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News ::
Boston Celebrates May Day
08 May 2002
Modified: 12 May 2002
A compliation of newswire stories relating to May Day events.




Boston May Day honors Immigrant Labor

by weaver
9:54am Thu May 2 '02 (Modified on 8:39pm Thu May 2 '02)




weaver (at) bostonglobalaction.net


Brief summary of Boston May Day events.


In Boston, May Day was wonderfully celebrated much like it was last year with three separate but connected events:
1) Late morning, about 200-300 radical youth turned out for the Revolutionary May Day March through downtown Boston. Waving red and black flags in the anarchist tradition, many of the marchers came from out of town, assembling in Boston for the week-long Festival del Pueblo.
2) In the afternoon, the Massachusetts Legalization Coalition put on a larger but also militant rally, drawing over 500 people of both immigrant and native-born backgrounds to the Boston Commons in a show of support for undocumented workers and immigrant rights. Dozens of nationalities and labor unions were represented in the crowd, as speakers and singers talked about the plight of immigrant workers and the need to organize and fight for their rights.
3) At night, the Coolidge Corner Theater was packed for the kick-off of the Third Annual Labor Film Festival. The three-hour extravaganza included a relating of the history of May Day in song, dance, and artwork and a screening of the film ?Occupation? about the Harvard Living Wage Sit-in last spring which was introduced by people?s historian, Howard Zinn. Live performances featured Minnesota?s Larry Long, the man Studs Terkel called ?the closest thing America has to Woody Guthrie?, Boston?s own Martha Leader, Rev. David Carl Olson, and Chilean radical folksinger Sergio Reyes, and members of A Besere Velt: the Yiddish Community Chorus of the Workmen?s Circle. A rich tribute was paid to the Haymarket Martyrs, Sacco and Venzetti, and Lawrence garment workers by various artists, linking their immigrant roots with those of immigrants today.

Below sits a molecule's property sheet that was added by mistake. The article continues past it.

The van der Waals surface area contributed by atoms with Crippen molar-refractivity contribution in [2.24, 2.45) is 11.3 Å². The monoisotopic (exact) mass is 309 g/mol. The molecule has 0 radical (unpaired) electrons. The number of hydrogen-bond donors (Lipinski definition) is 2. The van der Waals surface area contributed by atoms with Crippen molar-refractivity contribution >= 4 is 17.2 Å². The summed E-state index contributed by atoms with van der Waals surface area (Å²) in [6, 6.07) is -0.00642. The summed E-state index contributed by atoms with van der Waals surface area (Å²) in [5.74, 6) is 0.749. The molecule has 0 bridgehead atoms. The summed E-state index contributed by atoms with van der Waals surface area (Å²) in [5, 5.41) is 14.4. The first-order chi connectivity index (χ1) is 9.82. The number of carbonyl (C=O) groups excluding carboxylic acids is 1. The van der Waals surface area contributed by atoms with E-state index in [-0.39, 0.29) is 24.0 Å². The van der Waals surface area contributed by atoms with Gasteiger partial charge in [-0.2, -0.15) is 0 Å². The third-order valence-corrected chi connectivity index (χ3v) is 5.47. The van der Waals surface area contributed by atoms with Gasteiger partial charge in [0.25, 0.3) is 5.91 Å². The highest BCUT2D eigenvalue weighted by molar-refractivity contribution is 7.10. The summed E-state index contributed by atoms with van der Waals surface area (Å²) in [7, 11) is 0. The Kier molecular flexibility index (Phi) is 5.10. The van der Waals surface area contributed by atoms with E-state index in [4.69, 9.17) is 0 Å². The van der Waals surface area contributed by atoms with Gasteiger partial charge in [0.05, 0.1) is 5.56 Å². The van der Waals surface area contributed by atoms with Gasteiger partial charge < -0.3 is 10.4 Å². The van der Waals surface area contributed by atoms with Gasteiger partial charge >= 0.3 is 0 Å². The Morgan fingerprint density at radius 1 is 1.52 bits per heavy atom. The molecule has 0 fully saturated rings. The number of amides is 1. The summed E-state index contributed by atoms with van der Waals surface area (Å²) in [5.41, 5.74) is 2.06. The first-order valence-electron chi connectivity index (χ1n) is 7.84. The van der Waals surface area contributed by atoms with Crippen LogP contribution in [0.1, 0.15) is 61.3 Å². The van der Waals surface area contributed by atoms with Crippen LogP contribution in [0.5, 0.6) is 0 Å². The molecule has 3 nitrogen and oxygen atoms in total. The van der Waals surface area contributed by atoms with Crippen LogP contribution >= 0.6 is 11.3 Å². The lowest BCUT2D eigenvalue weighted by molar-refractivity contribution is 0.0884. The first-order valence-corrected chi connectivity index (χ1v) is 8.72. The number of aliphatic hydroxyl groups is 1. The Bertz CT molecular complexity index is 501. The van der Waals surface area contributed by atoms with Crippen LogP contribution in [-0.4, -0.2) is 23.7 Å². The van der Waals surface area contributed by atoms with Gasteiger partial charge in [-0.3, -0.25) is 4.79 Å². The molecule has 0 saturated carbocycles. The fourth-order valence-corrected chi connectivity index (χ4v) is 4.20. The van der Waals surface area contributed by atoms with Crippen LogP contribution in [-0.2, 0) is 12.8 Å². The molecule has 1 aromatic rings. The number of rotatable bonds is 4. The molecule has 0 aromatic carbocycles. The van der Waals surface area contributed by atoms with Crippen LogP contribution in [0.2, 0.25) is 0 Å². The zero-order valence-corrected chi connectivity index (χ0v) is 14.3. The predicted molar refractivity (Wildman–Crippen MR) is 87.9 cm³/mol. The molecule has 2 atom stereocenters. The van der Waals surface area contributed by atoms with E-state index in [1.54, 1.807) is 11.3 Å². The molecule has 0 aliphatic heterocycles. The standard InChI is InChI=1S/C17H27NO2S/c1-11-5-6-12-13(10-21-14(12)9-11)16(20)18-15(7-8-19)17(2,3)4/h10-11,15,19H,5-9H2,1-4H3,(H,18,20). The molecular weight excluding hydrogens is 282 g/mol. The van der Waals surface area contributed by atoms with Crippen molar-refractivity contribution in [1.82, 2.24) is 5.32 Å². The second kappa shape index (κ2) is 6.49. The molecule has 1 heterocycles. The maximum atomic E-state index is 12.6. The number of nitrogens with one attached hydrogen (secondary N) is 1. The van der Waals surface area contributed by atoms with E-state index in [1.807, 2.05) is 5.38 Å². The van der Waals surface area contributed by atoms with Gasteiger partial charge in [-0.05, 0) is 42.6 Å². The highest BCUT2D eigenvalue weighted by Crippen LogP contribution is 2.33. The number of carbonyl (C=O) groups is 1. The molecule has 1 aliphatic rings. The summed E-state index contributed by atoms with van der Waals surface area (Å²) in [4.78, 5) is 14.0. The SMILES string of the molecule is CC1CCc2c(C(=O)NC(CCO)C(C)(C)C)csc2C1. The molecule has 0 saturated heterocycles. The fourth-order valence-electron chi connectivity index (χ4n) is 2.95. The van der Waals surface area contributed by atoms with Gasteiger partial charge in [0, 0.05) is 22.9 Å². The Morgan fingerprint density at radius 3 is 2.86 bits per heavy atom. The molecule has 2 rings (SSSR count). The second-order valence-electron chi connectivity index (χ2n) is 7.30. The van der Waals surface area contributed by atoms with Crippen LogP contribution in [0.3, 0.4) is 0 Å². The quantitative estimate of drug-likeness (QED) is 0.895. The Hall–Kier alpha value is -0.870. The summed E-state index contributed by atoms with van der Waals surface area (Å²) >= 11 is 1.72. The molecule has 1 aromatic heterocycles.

May Day celebrations will continue through the weekend with the annual Wake Up the Earth Parade and Festival on May 4, and the events connected with the Festival del Pueblo and Labor Film Festival.bostonglobalaction.netadd your own comments


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Wake Up the Earth
08 May 2002
I'm an "invisible" anarchist: that is, I'm an anarchist (a middle-class, white one at that) but I don't dress punk, don't wave a flag, and don't play the drums, so nobody recognizes me as one. I sometimes come to FDP-like events, but unless I know somebody else who's going, it's very hard to feel comfortable. Everybody I meet is very pleasant, but the collective message of 50 nose rings and 35 "Vegan" patches is "You're not one of us." I know that's not the intention, but that's definitely what I take from it.

But I was really impressed at the FDP presence at the Wake up the Earth festival. It was nice to see all the punk anarchists having fun with the kids. The pinata was absolutely wonderful: fifteen punks banging out a rhythym for a nine-year-old girl to take whiffle bat swings at a police brutality pig while parents watched. What more pleasant way to spend an afternoon? I think Wake up the Earth showed a lot of people from JP that anarchists are real human beings who smile when they play with children, and that's something.

I wasn't at any other FDP events, but I'm disappointed to hear an organizer say it won't be repeated. Perhaps you could repeat the parts that worked and drop or change the ones that didn't?
problems at FDP indicative of larger problems
08 May 2002
hows it goin yall

so I was at FDP all 5 days, and I agree with a lot of the critiques Ive seen; it was about 90% disenfranchised white kids mostly with some kind of punk background, lack of female performers/artists, not really any connection with other communities (Wake up the Earth being the truly awesome exception), etc.
A lot of those arent bad in and of themselves, but in the larger context. I don't have a problem with white punk rockers showing up, those are my roots too. However it does show how heavily big parts of the US anarchist scene have become more cultural than political. I mean, hardcore shows, lookin kinda weird, dumpster diving etc. is great but when we were marching through Roxbury on Sunday nearly all the truly oppressed poor black folks basically looked like "what the fuck?"